Persistence of the rhythm under constant illumination (LL) and constant darkness (DD) were monitored over three consecutive cycles (Fig. 1, B and C). To examine the long-term persistence of this rhythm, we inoculated a culture at low density in the light and monitored starch content 10 d later (Fig. 1D). It is clear that robust circadian oscillations could still be detected after 10 d of constant illumination. Entrainment could be evidenced when 4- to 7-d-old cultured (inoculated at 5 × 105) cells subjected to nitrogen starvation in the presence of acetate and constant light were subjected to a switch to darkness. Nitrogen starvation abolishes the presence of rhythms after 24 h (Fig. 2, A and B) when cell divisions are blocked. Despite the fact that, under normal conditions, starch degradation is delayed for at least 4 h after nightfall, the switch to constant darkness experienced by the starved cells triggered immediate degradation despite the presence of acetate (Fig. 2C). Twenty-four hours after the switch to darkness, circadian rhythms of starch content comparable to those displayed in Figure 1C could be maintained in constant darkness if the cultures containing acetate were resupplied with nitrogen. Temperature compensation was observed on DD cultures grown at 15°C and 30°C, thereby establishing that starch content is indeed under circadian clock control in the monocellular alga C. reinhardtii.

Figure 1.
Accumulation of starch during a 12-h-light/12-h-dark cycle. Cells were synchronized for 6 d under a 12-h-light/12-h-dark cycle in the presence of acetate. The culture was then kept under a 12-h-light/12-h-dark cycle (LD; A), a continuous dark phase (DD; ...
Figure 2.
Nitrogen starvation abolishes the rhythms. Precultures were synchronized for 6 d under a 12-h-light/12-h-dark cycle in the presence of acetate. A and B, The cells were harvested at the end of the dark phase by a low-speed spin and resuspended in a nitrogen-depleted ...

Starch Synthesis Is Tightly Correlated to ADP-Glc Pyrophosphorylase Activity

To investigate the nature of the major steps responsible for the oscillation of starch content in these cultures, we assayed ADP-Glc pyrophosphorylase. A correlation was observed between this activity and the rate of starch biosynthesis when assaying the enzyme in the synthesis direction (Fig. 3A). This enzyme constitutes the major rate-controlling step of the biosynthetic pathway and, consequently, is subjected to tight regulation (for review, see Ballicora et al., 2003). Recently, a redox regulatory mechanism involving thioredoxin has been shown to activate AGPase in vascular plants (Ballicora et al., 2000; Tiessen et al., 2002; Hendriks et al., 2003). The oxidized inactive form of the enzyme consists of a dimer of small subunits linked through a Cys bridge involving Cys-12. The Chlamydomonas enzyme does not contain this residue (Zabawinski et al., 2001). In line with this observation, we found no evidence of enzyme dimerization in western-blot experiments performed under oxidizing conditions (data not shown), and AGPase was not found as a thioredoxin target in large-scale screens aiming at establishing the Chlamydomonas reductome (Lemaire et al., 2004).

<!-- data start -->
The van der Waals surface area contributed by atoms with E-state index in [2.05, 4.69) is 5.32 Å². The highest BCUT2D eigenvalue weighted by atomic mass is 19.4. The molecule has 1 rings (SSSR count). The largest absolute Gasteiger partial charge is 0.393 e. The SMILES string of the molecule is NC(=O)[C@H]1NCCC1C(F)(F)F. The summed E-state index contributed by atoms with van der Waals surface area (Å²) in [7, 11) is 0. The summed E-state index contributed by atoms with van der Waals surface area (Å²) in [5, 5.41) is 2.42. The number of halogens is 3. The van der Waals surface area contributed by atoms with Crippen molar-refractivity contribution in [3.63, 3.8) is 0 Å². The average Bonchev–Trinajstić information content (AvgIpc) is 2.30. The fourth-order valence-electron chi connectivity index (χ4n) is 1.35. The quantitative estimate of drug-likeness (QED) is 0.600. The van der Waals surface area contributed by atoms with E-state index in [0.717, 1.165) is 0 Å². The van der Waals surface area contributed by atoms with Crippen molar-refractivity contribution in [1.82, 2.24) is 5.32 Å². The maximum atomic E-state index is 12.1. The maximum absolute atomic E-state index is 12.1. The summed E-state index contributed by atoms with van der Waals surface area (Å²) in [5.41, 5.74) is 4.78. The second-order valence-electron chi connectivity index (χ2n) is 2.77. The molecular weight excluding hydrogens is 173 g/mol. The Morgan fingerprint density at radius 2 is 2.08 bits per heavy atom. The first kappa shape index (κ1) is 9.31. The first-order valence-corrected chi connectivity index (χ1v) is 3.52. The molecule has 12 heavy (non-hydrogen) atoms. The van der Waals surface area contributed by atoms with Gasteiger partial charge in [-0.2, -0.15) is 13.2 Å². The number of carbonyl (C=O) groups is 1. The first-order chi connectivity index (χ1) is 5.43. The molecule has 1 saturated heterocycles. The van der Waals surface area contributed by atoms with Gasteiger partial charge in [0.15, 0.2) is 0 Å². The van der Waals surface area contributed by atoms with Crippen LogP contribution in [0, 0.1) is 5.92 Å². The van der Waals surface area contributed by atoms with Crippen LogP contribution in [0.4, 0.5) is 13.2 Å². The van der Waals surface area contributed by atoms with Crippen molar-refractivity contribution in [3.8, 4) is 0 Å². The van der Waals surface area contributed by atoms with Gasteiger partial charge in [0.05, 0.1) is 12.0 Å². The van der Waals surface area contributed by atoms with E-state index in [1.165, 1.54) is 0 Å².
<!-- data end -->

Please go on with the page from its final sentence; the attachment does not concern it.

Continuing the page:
Figure 3.
Starch synthesis is correlated to ADP-Glc pyrophosphorylase activity. A, Starch accumulation ([filled triangle]) and ADP-Glc pyrophosphorylase activities were measured on wild-type cells grown under a 12-h-light/12-h-dark cycle in the presence of acetate. The ...

We have previously reported through northern-blot analysis that an abundance of mRNA encoding the small subunit of ADP-Glc pyrophosphorylase was under circadian clock control. In plants, over 12% of the genes of Arabidopsis, including AGPase genes, are known to encode transcripts displaying circadian oscillations (Harmer et al., 2000). However, previous experiments investigating the abundance of several different transcripts in Chlamydomonas demonstrated that transcript abundance rhythms were not necessarily followed by similar modifications in protein amount or activities (Lemaire et al., 1999, 2002; Gibon et al., 2004).

To explain the rhythmicity detected in AGPase activity, a quantitative assessment using an antibody raised against the small subunit of AGPase (kindly provided by C. Hannah) in western-blot experiments was performed (Fig. 3B). Quantification of chemiluminescence using the bioimaging system (Syngene) suggests that the amounts of AGPase protein oscillate in line with the enzyme activity (Fig. 3B).